No. You can get both commercial and residential credits if the property is multi-use and the owner resides there, and you can get both federal and state tax credits for eligible properties, but you cannot get double the state credit for properties in more than one type of eligible district.

    • Does a building have to be historically significant to get Historic tax credits?
      Not necessarily. If a building is fifty years or older and in a Cultural District it may be eligible for historic tax credits. Each property owner should contact the Division of Historic Preservation to determine eligibility. www.crt.state.la.us/cultural-development/historic-preservation/tax-incentives

     

  5. Boundary/Content

    • Must the Cultural District boundary be on the centerline of the streets?
      In some Main Street communities where the existing boundaries were not created using the centerlines. Using centerlines of visible features rather than non-visible property lines for a Cultural District boundary is recommended, but it is not a requirement.

    • Are Cultural Districts restricted only to a commercial corridor or can an entire neighborhood, including residential, be a part of the district?
      An entire neighborhood, including residential areas, may be included in a cultural district if the district meets the definition and criteria.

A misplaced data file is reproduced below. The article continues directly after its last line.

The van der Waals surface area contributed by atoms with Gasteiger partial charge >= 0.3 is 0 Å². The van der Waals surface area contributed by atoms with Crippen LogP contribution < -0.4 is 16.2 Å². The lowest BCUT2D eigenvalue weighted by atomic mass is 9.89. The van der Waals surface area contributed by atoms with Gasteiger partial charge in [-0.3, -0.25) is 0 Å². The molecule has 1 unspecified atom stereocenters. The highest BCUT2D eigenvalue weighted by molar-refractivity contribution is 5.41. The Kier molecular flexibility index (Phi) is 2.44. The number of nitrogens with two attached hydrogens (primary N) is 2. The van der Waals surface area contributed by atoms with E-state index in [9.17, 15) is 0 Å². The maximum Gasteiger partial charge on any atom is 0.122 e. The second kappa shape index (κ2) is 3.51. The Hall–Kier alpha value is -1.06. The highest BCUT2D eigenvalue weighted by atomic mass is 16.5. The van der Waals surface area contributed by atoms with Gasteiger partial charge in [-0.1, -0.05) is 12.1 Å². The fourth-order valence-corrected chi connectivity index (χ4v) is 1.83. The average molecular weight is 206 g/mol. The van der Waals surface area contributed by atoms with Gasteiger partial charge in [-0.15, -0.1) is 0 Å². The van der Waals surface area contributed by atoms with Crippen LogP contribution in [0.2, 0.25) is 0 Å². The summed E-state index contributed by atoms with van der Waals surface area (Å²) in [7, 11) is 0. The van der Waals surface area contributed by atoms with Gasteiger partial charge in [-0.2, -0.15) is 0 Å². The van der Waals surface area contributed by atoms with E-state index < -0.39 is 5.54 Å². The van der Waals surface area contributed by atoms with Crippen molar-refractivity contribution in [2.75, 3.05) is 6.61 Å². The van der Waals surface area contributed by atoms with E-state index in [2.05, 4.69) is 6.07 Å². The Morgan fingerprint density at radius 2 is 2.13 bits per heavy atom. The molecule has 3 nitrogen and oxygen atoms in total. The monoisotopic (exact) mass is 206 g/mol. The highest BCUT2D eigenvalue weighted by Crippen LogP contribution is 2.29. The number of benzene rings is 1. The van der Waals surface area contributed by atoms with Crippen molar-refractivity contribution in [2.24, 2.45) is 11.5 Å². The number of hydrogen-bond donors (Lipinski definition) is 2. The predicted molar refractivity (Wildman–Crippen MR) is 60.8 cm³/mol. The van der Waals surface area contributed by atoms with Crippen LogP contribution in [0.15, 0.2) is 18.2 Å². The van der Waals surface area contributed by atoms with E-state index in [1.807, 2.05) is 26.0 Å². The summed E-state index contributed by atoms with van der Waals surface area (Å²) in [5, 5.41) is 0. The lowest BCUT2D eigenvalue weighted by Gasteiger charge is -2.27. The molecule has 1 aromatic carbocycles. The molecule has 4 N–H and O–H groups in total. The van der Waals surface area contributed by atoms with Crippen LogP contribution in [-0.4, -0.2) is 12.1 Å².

• Why are there no size and density restrictions in the rules? Can an entire city or parish be a Cultural District?
      Recognizing the diverse needs and character of Louisiana’s various communities, the law and rules do not attempt to create a one-size-fits-all size and density requirement. Therefore, there is no outside limit on size, or minimum threshold for density. However, the district must meet the definition and criteria set forth in the law and rules. Because the district must be a "hub of cultural activity" it is unlikely that a large area would meet the definition. Plus, it is unlikely that cities or parishes would be in favor of a citywide or parish-wide loss in sales tax revenue.

    • There are no stipulations about what has to be in a Cultural District - can it be a combination of rural and suburban?
      Yes, the requirements are intended to be flexible and are focused on the goals and uses of the district, both existing and potential.

    • Can there be more than one Cultural District in a jurisdiction? It is not written in the rules, but it should be.
      Yes, there can be more than one Cultural District in a jurisdiction. Anything not prohibited in the rules is allowed.

    • Since it is stated in the bill, does a Cultural District have to contain artist housing?
      A cultural district does not have to contain artist housing. However, artist housing can be a contributing factor in a district being characterized as a "hub of cultural activity." The rules were adjusted to clarify that point.

     

  6. Intent to help artists

    • It seems the intent of the legislation is to benefit property owners, developers and business owners rather than artists.